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newsrel -- Air Resources Board Steps Up Border Area Enforcement

Posted: 19 Jun 2013 15:28:03
Please consider the following news release from the California
Air Resources Board:



News Release 13-34

June 19, 2013

Karen Caesar
(626) 575-6728

Air Resources Board Steps Up Border Area Enforcement

Trucks serving ports and rail yards must be compliant with all
regulations; targets include ‘dray-off’ activities and
dispatching illegal trucks 

SACRAMENTO - The Air Resources Board has stepped up enforcement
of its diesel truck regulations to ensure that only vehicles
compliant with California’s stringent anti-pollution laws travel
across the US border into the state.

All trucks transporting cargo originating from, or going to, a
regulated port or rail yard in California must be compliant
drayage trucks. Among other violations ARB staff is looking for
at the border are "dray-offs." A dray-off occurs when a compliant
truck exchanges cargo with a noncompliant truck on or off port

“Starting last fall, ARB staff has been regularly visiting the
border towns of Otay Mesa and Calexico to educate truckers and
business owners in English and Spanish about how to comply with
our regulations and what happens when you don’t,” said ARB
Enforcement Chief Jim Ryden. “We have been working diligently to
send a strong, consistent message that the benefits of compliance
far outweigh the risks of ignoring or procrastinating when it
comes to cleaning up your vehicles or participating in illegal

Drayage trucks that engage in dray-offs are circumventing
regulatory requirements, adversely impacting the air quality of
the surrounding communities. The illegal activity also provides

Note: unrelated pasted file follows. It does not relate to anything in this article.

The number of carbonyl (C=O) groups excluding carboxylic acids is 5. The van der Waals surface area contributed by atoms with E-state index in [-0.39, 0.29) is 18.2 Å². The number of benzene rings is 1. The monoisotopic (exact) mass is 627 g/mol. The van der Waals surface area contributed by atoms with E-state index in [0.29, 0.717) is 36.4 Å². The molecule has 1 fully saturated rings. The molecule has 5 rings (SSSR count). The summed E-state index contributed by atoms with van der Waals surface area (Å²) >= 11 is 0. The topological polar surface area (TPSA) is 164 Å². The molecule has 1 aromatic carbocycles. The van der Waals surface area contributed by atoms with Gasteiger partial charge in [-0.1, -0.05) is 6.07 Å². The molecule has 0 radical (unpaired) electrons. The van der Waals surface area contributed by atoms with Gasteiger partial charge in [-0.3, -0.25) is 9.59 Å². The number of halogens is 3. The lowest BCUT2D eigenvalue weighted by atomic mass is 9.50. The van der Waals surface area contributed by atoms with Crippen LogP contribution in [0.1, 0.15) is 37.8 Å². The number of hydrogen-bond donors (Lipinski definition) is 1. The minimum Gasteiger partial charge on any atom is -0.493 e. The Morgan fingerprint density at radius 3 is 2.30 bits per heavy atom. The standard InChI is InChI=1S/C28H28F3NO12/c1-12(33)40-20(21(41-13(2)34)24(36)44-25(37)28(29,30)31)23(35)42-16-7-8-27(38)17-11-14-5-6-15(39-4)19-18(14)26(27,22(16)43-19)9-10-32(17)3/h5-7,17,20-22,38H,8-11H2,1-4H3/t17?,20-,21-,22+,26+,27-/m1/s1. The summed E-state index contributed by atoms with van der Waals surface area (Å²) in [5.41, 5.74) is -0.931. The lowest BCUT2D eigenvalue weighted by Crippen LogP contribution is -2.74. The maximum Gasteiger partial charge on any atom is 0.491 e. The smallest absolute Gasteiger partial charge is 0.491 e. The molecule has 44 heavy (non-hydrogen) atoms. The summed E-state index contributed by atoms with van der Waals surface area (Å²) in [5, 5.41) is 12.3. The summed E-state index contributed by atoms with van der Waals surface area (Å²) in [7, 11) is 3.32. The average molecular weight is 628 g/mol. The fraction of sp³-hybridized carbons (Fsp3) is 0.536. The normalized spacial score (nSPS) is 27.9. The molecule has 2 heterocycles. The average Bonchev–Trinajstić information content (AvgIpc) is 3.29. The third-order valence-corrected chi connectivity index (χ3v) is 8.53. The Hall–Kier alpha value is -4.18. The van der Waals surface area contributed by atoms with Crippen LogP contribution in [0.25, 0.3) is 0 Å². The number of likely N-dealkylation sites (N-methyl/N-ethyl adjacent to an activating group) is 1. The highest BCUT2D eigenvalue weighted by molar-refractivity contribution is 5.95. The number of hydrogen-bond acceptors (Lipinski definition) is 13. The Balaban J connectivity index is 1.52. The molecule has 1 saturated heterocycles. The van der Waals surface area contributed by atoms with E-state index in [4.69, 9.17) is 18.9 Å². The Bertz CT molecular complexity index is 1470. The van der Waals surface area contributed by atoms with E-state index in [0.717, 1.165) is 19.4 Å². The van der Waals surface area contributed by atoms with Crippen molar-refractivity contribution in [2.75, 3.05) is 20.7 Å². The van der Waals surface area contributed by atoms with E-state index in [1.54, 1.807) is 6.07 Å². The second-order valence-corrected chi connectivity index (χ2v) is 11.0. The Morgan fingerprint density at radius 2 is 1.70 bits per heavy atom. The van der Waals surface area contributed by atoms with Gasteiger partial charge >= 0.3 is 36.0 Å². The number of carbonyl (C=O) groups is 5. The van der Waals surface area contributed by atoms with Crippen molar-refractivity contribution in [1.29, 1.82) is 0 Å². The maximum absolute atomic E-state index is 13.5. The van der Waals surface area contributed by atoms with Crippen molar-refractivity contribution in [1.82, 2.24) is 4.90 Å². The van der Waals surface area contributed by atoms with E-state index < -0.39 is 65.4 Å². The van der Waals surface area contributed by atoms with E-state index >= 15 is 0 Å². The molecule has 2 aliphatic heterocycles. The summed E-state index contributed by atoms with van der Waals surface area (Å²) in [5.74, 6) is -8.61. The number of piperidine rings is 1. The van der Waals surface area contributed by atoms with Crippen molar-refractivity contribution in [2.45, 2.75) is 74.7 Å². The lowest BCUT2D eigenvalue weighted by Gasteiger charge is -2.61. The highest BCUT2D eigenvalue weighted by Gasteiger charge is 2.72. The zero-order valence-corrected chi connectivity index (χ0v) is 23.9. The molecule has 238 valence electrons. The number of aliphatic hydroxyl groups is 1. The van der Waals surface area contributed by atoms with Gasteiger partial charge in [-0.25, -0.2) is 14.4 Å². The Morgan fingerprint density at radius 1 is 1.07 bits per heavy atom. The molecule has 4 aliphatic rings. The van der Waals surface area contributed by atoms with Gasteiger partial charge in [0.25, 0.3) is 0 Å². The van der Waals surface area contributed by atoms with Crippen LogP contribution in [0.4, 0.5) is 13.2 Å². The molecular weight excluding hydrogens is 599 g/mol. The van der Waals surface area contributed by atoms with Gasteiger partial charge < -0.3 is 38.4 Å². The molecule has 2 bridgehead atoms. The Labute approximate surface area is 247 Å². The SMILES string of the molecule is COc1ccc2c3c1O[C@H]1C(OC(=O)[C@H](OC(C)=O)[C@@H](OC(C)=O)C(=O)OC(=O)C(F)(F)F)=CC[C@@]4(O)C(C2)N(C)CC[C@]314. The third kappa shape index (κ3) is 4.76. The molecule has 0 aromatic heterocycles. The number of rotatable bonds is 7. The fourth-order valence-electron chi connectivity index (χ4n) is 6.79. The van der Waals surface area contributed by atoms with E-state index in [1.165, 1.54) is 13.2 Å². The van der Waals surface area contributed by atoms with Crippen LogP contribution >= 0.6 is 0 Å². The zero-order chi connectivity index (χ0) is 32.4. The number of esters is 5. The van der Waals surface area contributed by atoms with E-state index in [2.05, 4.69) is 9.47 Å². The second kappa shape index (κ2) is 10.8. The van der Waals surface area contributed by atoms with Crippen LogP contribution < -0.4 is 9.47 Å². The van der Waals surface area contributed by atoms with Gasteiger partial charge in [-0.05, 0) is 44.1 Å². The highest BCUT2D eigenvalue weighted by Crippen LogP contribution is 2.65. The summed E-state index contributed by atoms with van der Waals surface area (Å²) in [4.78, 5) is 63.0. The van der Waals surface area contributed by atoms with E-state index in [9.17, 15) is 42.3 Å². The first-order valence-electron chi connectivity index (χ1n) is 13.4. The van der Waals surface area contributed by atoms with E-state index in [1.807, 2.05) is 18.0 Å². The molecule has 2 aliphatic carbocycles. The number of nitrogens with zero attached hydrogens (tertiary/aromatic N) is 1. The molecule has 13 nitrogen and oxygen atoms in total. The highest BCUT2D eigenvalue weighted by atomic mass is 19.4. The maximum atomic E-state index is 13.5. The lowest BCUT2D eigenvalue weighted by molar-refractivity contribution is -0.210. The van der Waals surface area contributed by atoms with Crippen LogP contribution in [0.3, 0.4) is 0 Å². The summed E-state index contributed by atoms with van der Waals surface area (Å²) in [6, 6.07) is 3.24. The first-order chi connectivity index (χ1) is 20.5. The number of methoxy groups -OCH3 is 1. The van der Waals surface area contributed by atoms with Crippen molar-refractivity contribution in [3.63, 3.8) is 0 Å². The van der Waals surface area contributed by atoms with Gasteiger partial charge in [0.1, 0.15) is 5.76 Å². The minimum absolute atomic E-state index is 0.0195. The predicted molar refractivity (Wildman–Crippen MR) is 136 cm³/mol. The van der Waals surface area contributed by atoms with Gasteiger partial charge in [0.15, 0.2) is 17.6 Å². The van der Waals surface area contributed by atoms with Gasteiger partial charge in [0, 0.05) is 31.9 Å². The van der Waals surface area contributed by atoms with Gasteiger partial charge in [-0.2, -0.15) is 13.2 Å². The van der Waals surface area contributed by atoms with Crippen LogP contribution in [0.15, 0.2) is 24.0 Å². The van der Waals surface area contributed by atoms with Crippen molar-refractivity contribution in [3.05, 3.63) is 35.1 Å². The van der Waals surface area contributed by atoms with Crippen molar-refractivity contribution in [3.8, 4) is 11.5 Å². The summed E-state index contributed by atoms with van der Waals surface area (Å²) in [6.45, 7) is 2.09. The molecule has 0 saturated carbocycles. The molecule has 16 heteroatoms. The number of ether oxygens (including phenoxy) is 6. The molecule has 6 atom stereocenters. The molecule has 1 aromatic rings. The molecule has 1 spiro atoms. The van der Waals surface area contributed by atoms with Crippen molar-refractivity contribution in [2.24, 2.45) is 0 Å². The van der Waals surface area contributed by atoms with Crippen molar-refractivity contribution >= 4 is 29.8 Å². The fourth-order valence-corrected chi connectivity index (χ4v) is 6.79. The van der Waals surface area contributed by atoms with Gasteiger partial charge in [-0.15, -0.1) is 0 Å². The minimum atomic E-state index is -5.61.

an unfair advantage over those who have spent money to comply.

Truckers may receive stiff penalties for participating in
dray-off. In addition, motor carriers and transport companies
that dispatch trucks involved in dray-offs can face fines, too.
In 2012, ARB conducted 3,650 inspections on 1,938 trucks in Otay
Mesa, Calexico and Tecate to check compliance with a variety of
rules including excessive idling, correct engine labeling, smoke
emissions and tampering, and use of verified emissions reductions
equipment for compliance with ARB regulations. 
A total of 261 citations were issued.
“Working with the Otay Mesa Chamber of Commerce, visiting trade
shows and conducting well-attended workshops and classes have
been instrumental in reaching the local trucking industry,” said
Ryden. “We are pleased that they have embraced this issue and are
eager to help us get our message out.”

Despite decades of progress in cleaning up the air, California
still has the poorest air quality in the nation, which has led to
passage of progressive regulations to fight the problem. One of
these is the Drayage Truck Regulation that focuses on
diesel-fueled trucks that transport marine or rail cargo and
These trucks must be registered with ARB and be upgraded or
replaced according to a specific timetable. The Truck and Bus
Regulation also requires heavy duty diesel trucks to be cleaned
up. Information about how to comply can be found by visiting
ARB’s informational Truck Stop website at:
http://www.arb.ca.gov/msprog/truckstop/truckstop.htm or a Summary
of Requirements for diesel truck and equipment owners found here:
Diesel exhaust contains a variety of harmful gases and over 40
other known cancer-causing compounds. In 1998, California
identified diesel particulate matter as a toxic air contaminant
based on its potential to cause cancer, premature death and other
health problems.


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